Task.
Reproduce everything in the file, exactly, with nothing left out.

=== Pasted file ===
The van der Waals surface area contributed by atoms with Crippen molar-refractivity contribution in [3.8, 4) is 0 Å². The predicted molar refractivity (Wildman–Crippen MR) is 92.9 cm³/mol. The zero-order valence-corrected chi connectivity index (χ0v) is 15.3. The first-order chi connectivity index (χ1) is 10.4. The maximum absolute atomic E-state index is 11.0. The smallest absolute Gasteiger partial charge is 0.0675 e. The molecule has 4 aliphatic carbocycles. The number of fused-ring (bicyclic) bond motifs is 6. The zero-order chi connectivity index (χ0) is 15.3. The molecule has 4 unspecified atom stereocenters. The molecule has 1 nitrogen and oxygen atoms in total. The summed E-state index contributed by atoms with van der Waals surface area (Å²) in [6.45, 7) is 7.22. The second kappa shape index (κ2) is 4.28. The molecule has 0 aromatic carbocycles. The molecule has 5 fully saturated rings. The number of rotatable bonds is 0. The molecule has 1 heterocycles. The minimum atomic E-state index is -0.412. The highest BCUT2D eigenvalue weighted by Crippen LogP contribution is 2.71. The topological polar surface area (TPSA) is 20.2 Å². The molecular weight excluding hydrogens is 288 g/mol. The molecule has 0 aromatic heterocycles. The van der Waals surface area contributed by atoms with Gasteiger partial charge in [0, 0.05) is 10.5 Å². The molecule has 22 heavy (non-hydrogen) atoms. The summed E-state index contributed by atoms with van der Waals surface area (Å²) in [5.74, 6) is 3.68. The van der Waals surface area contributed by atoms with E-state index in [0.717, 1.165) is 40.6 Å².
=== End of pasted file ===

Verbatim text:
The van der Waals surface area contributed by atoms with Crippen molar-refractivity contribution in [3.8, 4) is 0 Å². The predicted molar refractivity (Wildman–Crippen MR) is 92.9 cm³/mol. The zero-order valence-corrected chi connectivity index (χ0v) is 15.3. The first-order chi connectivity index (χ1) is 10.4. The maximum absolute atomic E-state index is 11.0. The smallest absolute Gasteiger partial charge is 0.0675 e. The molecule has 4 aliphatic carbocycles. The number of fused-ring (bicyclic) bond motifs is 6. The zero-order chi connectivity index (χ0) is 15.3. The molecule has 4 unspecified atom stereocenters. The molecule has 1 nitrogen and oxygen atoms in total. The summed E-state index contributed by atoms with van der Waals surface area (Å²) in [6.45, 7) is 7.22. The second kappa shape index (κ2) is 4.28. The molecule has 0 aromatic carbocycles. The molecule has 5 fully saturated rings. The number of rotatable bonds is 0. The molecule has 1 heterocycles. The minimum atomic E-state index is -0.412. The highest BCUT2D eigenvalue weighted by Crippen LogP contribution is 2.71. The topological polar surface area (TPSA) is 20.2 Å². The molecular weight excluding hydrogens is 288 g/mol. The molecule has 0 aromatic heterocycles. The van der Waals surface area contributed by atoms with Gasteiger partial charge in [0, 0.05) is 10.5 Å². The molecule has 22 heavy (non-hydrogen) atoms. The summed E-state index contributed by atoms with van der Waals surface area (Å²) in [5.74, 6) is 3.68. The van der Waals surface area contributed by atoms with E-state index in [0.717, 1.165) is 40.6 Å².